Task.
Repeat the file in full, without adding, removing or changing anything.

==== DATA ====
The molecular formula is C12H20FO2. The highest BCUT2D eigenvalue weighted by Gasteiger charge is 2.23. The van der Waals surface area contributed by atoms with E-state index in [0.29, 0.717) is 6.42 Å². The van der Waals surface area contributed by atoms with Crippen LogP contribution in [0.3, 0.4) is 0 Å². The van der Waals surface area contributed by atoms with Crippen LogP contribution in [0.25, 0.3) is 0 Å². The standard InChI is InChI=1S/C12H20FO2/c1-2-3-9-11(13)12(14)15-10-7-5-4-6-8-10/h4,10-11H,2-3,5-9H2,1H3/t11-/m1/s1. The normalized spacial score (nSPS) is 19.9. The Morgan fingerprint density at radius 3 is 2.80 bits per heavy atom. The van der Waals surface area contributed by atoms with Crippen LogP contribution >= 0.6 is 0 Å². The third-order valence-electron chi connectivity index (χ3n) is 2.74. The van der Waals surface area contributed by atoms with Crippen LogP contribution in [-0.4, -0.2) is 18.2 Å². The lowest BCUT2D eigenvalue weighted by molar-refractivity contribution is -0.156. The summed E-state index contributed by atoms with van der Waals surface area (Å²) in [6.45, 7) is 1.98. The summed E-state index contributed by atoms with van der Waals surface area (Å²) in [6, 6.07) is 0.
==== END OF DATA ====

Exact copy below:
The molecular formula is C12H20FO2. The highest BCUT2D eigenvalue weighted by Gasteiger charge is 2.23. The van der Waals surface area contributed by atoms with E-state index in [0.29, 0.717) is 6.42 Å². The van der Waals surface area contributed by atoms with Crippen LogP contribution in [0.3, 0.4) is 0 Å². The van der Waals surface area contributed by atoms with Crippen LogP contribution in [0.25, 0.3) is 0 Å². The standard InChI is InChI=1S/C12H20FO2/c1-2-3-9-11(13)12(14)15-10-7-5-4-6-8-10/h4,10-11H,2-3,5-9H2,1H3/t11-/m1/s1. The normalized spacial score (nSPS) is 19.9. The Morgan fingerprint density at radius 3 is 2.80 bits per heavy atom. The van der Waals surface area contributed by atoms with Crippen LogP contribution >= 0.6 is 0 Å². The third-order valence-electron chi connectivity index (χ3n) is 2.74. The van der Waals surface area contributed by atoms with Crippen LogP contribution in [-0.4, -0.2) is 18.2 Å². The lowest BCUT2D eigenvalue weighted by molar-refractivity contribution is -0.156. The summed E-state index contributed by atoms with van der Waals surface area (Å²) in [6.45, 7) is 1.98. The summed E-state index contributed by atoms with van der Waals surface area (Å²) in [6, 6.07) is 0.